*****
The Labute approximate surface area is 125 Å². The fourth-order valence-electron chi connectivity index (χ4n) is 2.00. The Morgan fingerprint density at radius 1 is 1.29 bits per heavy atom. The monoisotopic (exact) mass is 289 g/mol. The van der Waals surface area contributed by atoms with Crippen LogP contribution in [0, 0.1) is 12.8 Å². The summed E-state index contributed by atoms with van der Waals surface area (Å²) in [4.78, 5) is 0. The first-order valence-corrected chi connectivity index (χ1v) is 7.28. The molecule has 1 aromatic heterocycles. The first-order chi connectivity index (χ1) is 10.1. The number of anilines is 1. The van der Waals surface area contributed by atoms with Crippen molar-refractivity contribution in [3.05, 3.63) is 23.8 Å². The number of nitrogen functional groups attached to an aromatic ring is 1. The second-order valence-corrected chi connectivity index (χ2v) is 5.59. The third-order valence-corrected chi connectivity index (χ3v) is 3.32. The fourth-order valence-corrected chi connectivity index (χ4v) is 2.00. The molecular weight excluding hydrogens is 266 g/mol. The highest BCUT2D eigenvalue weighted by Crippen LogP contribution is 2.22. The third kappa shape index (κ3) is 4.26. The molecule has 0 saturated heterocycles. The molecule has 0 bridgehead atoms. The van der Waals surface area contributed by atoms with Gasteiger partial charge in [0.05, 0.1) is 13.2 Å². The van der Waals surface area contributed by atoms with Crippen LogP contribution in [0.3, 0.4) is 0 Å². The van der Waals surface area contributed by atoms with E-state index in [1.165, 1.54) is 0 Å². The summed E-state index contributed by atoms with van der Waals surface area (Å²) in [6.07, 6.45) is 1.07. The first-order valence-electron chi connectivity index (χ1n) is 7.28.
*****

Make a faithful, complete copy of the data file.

The Labute approximate surface area is 125 Å². The fourth-order valence-electron chi connectivity index (χ4n) is 2.00. The Morgan fingerprint density at radius 1 is 1.29 bits per heavy atom. The monoisotopic (exact) mass is 289 g/mol. The van der Waals surface area contributed by atoms with Crippen LogP contribution in [0, 0.1) is 12.8 Å². The summed E-state index contributed by atoms with van der Waals surface area (Å²) in [4.78, 5) is 0. The first-order valence-corrected chi connectivity index (χ1v) is 7.28. The molecule has 1 aromatic heterocycles. The first-order chi connectivity index (χ1) is 10.1. The number of anilines is 1. The van der Waals surface area contributed by atoms with Crippen molar-refractivity contribution in [3.05, 3.63) is 23.8 Å². The number of nitrogen functional groups attached to an aromatic ring is 1. The second-order valence-corrected chi connectivity index (χ2v) is 5.59. The third-order valence-corrected chi connectivity index (χ3v) is 3.32. The fourth-order valence-corrected chi connectivity index (χ4v) is 2.00. The molecular weight excluding hydrogens is 266 g/mol. The highest BCUT2D eigenvalue weighted by Crippen LogP contribution is 2.22. The third kappa shape index (κ3) is 4.26. The molecule has 0 saturated heterocycles. The molecule has 0 bridgehead atoms. The van der Waals surface area contributed by atoms with Gasteiger partial charge in [0.05, 0.1) is 13.2 Å². The van der Waals surface area contributed by atoms with Crippen LogP contribution in [0.3, 0.4) is 0 Å². The van der Waals surface area contributed by atoms with E-state index in [1.165, 1.54) is 0 Å². The summed E-state index contributed by atoms with van der Waals surface area (Å²) in [6.07, 6.45) is 1.07. The first-order valence-electron chi connectivity index (χ1n) is 7.28.